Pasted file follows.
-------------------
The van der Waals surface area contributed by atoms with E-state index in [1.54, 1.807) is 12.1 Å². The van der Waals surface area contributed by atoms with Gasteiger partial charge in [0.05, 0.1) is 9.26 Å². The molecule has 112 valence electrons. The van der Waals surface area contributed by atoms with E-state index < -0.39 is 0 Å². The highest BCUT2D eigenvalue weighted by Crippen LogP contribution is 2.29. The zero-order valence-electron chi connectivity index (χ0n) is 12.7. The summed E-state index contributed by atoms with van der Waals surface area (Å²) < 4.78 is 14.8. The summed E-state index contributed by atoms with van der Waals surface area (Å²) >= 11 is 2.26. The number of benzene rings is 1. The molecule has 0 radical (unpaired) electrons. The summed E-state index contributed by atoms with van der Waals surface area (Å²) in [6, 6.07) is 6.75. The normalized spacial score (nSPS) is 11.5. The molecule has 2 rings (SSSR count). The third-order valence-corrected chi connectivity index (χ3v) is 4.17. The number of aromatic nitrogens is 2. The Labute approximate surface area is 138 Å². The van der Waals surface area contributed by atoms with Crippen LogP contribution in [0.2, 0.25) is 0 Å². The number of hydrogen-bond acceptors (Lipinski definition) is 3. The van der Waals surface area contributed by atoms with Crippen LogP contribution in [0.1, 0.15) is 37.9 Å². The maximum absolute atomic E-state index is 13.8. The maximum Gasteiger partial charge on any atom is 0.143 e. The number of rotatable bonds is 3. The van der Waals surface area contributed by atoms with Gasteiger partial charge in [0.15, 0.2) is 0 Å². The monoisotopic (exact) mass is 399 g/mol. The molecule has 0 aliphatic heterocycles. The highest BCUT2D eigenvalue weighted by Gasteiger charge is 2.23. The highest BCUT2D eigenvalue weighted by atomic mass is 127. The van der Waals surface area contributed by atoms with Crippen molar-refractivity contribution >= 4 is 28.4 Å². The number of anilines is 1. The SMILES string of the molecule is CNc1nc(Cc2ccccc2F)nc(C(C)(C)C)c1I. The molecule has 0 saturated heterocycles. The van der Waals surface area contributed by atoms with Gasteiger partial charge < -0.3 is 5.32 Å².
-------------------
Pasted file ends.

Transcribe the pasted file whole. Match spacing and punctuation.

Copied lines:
The van der Waals surface area contributed by atoms with E-state index in [1.54, 1.807) is 12.1 Å². The van der Waals surface area contributed by atoms with Gasteiger partial charge in [0.05, 0.1) is 9.26 Å². The molecule has 112 valence electrons. The van der Waals surface area contributed by atoms with E-state index < -0.39 is 0 Å². The highest BCUT2D eigenvalue weighted by Crippen LogP contribution is 2.29. The zero-order valence-electron chi connectivity index (χ0n) is 12.7. The summed E-state index contributed by atoms with van der Waals surface area (Å²) < 4.78 is 14.8. The summed E-state index contributed by atoms with van der Waals surface area (Å²) >= 11 is 2.26. The number of benzene rings is 1. The molecule has 0 radical (unpaired) electrons. The summed E-state index contributed by atoms with van der Waals surface area (Å²) in [6, 6.07) is 6.75. The normalized spacial score (nSPS) is 11.5. The molecule has 2 rings (SSSR count). The third-order valence-corrected chi connectivity index (χ3v) is 4.17. The number of aromatic nitrogens is 2. The Labute approximate surface area is 138 Å². The van der Waals surface area contributed by atoms with Crippen LogP contribution in [0.2, 0.25) is 0 Å². The number of hydrogen-bond acceptors (Lipinski definition) is 3. The van der Waals surface area contributed by atoms with Crippen LogP contribution in [0.1, 0.15) is 37.9 Å². The maximum absolute atomic E-state index is 13.8. The maximum Gasteiger partial charge on any atom is 0.143 e. The number of rotatable bonds is 3. The van der Waals surface area contributed by atoms with Gasteiger partial charge in [0.15, 0.2) is 0 Å². The monoisotopic (exact) mass is 399 g/mol. The molecule has 0 aliphatic heterocycles. The highest BCUT2D eigenvalue weighted by Gasteiger charge is 2.23. The highest BCUT2D eigenvalue weighted by atomic mass is 127. The van der Waals surface area contributed by atoms with Crippen molar-refractivity contribution >= 4 is 28.4 Å². The number of anilines is 1. The SMILES string of the molecule is CNc1nc(Cc2ccccc2F)nc(C(C)(C)C)c1I. The molecule has 0 saturated heterocycles. The van der Waals surface area contributed by atoms with Gasteiger partial charge < -0.3 is 5.32 Å².